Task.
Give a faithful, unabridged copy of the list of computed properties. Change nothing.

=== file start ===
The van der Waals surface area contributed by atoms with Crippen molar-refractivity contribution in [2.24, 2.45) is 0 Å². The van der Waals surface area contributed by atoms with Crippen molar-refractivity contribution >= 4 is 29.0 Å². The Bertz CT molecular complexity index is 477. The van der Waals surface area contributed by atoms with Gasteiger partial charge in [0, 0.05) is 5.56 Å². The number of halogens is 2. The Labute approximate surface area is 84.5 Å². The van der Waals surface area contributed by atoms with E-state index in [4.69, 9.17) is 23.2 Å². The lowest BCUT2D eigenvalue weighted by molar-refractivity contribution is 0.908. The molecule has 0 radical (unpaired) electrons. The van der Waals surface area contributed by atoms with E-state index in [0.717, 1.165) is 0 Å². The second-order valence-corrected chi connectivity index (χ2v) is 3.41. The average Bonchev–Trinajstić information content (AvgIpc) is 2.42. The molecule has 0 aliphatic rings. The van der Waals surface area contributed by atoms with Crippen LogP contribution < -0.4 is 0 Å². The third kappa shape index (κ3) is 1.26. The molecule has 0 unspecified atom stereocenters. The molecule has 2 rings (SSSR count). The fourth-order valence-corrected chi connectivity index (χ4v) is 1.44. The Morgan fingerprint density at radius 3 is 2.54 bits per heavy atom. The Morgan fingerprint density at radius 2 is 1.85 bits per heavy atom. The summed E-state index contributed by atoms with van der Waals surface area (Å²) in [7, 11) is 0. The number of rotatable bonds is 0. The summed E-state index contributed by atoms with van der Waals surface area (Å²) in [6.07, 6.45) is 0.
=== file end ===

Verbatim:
The van der Waals surface area contributed by atoms with Crippen molar-refractivity contribution in [2.24, 2.45) is 0 Å². The van der Waals surface area contributed by atoms with Crippen molar-refractivity contribution >= 4 is 29.0 Å². The Bertz CT molecular complexity index is 477. The van der Waals surface area contributed by atoms with Gasteiger partial charge in [0, 0.05) is 5.56 Å². The number of halogens is 2. The Labute approximate surface area is 84.5 Å². The van der Waals surface area contributed by atoms with E-state index in [4.69, 9.17) is 23.2 Å². The lowest BCUT2D eigenvalue weighted by molar-refractivity contribution is 0.908. The molecule has 0 radical (unpaired) electrons. The van der Waals surface area contributed by atoms with E-state index in [0.717, 1.165) is 0 Å². The second-order valence-corrected chi connectivity index (χ2v) is 3.41. The average Bonchev–Trinajstić information content (AvgIpc) is 2.42. The molecule has 0 aliphatic rings. The van der Waals surface area contributed by atoms with Crippen LogP contribution < -0.4 is 0 Å². The third kappa shape index (κ3) is 1.26. The molecule has 0 unspecified atom stereocenters. The molecule has 2 rings (SSSR count). The fourth-order valence-corrected chi connectivity index (χ4v) is 1.44. The Morgan fingerprint density at radius 3 is 2.54 bits per heavy atom. The Morgan fingerprint density at radius 2 is 1.85 bits per heavy atom. The summed E-state index contributed by atoms with van der Waals surface area (Å²) in [7, 11) is 0. The number of rotatable bonds is 0. The summed E-state index contributed by atoms with van der Waals surface area (Å²) in [6.07, 6.45) is 0.